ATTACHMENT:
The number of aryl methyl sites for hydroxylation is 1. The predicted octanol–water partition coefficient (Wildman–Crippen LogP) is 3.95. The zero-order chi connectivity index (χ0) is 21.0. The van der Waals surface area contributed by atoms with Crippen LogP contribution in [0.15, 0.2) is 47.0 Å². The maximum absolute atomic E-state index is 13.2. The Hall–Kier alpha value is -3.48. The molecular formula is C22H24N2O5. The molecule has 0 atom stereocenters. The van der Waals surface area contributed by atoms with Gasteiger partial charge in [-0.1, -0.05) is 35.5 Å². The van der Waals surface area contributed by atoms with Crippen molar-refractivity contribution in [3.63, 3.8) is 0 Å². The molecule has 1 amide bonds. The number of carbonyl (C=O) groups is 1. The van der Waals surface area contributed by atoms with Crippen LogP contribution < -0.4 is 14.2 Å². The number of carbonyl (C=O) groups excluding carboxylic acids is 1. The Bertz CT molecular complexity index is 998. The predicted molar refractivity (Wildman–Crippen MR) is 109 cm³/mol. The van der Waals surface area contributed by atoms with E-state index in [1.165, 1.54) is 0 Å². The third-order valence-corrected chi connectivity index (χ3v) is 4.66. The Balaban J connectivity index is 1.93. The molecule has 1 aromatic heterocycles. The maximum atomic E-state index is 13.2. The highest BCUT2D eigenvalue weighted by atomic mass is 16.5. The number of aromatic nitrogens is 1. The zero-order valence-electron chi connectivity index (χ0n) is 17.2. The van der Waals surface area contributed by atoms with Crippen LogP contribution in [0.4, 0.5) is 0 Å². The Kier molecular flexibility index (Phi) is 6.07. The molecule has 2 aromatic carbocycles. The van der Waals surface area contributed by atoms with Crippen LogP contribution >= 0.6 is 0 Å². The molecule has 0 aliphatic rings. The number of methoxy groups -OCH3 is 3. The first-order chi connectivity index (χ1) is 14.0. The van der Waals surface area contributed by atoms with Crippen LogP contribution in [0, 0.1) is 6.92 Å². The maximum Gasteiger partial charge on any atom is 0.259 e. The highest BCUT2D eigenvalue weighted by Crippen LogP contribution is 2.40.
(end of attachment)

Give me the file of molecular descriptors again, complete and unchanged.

The number of aryl methyl sites for hydroxylation is 1. The predicted octanol–water partition coefficient (Wildman–Crippen LogP) is 3.95. The zero-order chi connectivity index (χ0) is 21.0. The van der Waals surface area contributed by atoms with Crippen LogP contribution in [0.15, 0.2) is 47.0 Å². The maximum absolute atomic E-state index is 13.2. The Hall–Kier alpha value is -3.48. The molecular formula is C22H24N2O5. The molecule has 0 atom stereocenters. The van der Waals surface area contributed by atoms with Gasteiger partial charge in [-0.1, -0.05) is 35.5 Å². The van der Waals surface area contributed by atoms with Crippen molar-refractivity contribution in [3.63, 3.8) is 0 Å². The molecule has 1 amide bonds. The number of carbonyl (C=O) groups is 1. The van der Waals surface area contributed by atoms with Crippen LogP contribution < -0.4 is 14.2 Å². The number of carbonyl (C=O) groups excluding carboxylic acids is 1. The Bertz CT molecular complexity index is 998. The predicted molar refractivity (Wildman–Crippen MR) is 109 cm³/mol. The van der Waals surface area contributed by atoms with E-state index in [1.165, 1.54) is 0 Å². The third-order valence-corrected chi connectivity index (χ3v) is 4.66. The Balaban J connectivity index is 1.93. The molecule has 1 aromatic heterocycles. The maximum atomic E-state index is 13.2. The highest BCUT2D eigenvalue weighted by atomic mass is 16.5. The number of aromatic nitrogens is 1. The zero-order valence-electron chi connectivity index (χ0n) is 17.2. The van der Waals surface area contributed by atoms with Crippen LogP contribution in [0.4, 0.5) is 0 Å². The Kier molecular flexibility index (Phi) is 6.07. The molecule has 2 aromatic carbocycles. The van der Waals surface area contributed by atoms with Crippen LogP contribution >= 0.6 is 0 Å². The molecule has 0 aliphatic rings. The number of methoxy groups -OCH3 is 3. The first-order chi connectivity index (χ1) is 14.0. The van der Waals surface area contributed by atoms with Crippen LogP contribution in [0, 0.1) is 6.92 Å². The maximum Gasteiger partial charge on any atom is 0.259 e. The highest BCUT2D eigenvalue weighted by Crippen LogP contribution is 2.40.